“Daddy, I want the yellow shirt”
The yellow shirt is dirty, and you know she hates the red shirt.
“How about you pick either the red shirt or the blue shirt?”
She thinks she had a choice and is happy about that, and you got your way without a fight. Same thing when your partner says they don’t want to do a certain exercise. (Sarcasm completely intended here).
“You have GHRs.”
“I hate those I want to do leg extensions.”
Knowing that she hates lunges even more…
“Them you can pick between Lunges and GHRs”
“Ugh, okay GHRs…”
See what I did there?
Arguments will happen, but let’s call them disagreements. If you keep calm (which is hard during training) and don’t make a scene or embarrass her, you’ll be fine. If you make a scene, it’s your fault and be prepared to pay the price, because you deserve it. I learned my lesson the hard way.
When other people offer them advice, acknowledge that it’s not necessarily bad advice but it just does not fit in with your program or work in conjunction with how you are currently training. Especially if this advice is coming from a friend of their’s.
Taking care of them, while still training yourself is a difficult task. The best solution for us has been for us to find her 2 training partners, they follow her routine and I slightly tailor it for their specific needs. I have their workout written out ahead of time for them and they all train together. This way not only do I only have to spot and monitor on her top sets, she also has 2 more athletes closer to her level to help push and motivate her even more.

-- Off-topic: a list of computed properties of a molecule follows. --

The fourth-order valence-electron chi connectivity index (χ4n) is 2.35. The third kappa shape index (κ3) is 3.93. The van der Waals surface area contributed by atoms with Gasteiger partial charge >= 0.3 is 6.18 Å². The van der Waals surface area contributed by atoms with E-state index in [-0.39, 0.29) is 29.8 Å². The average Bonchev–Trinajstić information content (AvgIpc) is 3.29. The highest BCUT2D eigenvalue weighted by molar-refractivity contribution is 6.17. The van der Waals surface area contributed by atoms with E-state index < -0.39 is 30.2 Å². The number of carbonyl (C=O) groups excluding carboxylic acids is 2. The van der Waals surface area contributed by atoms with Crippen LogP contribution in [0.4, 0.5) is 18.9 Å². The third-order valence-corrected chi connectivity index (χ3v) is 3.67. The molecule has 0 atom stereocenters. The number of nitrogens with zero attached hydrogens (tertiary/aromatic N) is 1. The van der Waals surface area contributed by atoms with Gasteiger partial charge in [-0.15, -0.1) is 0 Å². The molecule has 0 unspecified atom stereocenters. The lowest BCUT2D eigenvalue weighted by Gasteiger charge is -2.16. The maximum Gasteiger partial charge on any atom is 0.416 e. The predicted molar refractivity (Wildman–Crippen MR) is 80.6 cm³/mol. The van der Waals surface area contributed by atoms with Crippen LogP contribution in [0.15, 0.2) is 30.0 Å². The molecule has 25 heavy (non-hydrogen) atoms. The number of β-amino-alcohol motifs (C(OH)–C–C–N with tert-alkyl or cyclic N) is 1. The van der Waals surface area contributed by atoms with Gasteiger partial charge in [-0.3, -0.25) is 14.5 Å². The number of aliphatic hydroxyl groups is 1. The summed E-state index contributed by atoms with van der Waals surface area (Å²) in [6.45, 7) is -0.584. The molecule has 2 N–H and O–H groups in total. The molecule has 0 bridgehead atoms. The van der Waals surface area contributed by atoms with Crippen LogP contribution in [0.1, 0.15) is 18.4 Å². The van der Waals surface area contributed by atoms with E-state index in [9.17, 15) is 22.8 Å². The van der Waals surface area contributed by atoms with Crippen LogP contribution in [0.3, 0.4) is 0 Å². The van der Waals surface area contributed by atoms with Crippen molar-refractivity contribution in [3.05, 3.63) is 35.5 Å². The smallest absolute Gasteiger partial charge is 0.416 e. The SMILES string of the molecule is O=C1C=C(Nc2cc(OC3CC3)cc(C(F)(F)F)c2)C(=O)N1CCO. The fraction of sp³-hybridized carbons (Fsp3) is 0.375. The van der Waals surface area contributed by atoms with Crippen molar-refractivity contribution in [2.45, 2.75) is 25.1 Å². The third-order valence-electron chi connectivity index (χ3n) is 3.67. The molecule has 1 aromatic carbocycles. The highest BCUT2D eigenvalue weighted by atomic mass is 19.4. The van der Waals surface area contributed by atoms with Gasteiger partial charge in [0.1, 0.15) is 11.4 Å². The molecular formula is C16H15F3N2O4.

Do not try to compete on the same day. Just don’t do it. We tried it and it was too much for me to handle. Helping wrap, hand off, monitor her warm ups, and call her numbers while competing myself hurt both of our performances. That day should be focused solely on one of you.
Lastly, her diet. I would not recommend doing your wife’s diet for her, especially if it is for any sort of show. Do you really want to be what is standing between your wife and her Reese’s cup? My solution here was to outsource her diet plan. Let someone else be the bad guy, you don’t want that role. I let the owner of the gym we train at handle that for us, Nathan King of the Grithouse, his wife Dawniel is an IFBB pro and they both know their stuff. So I knew she was in good hands either way.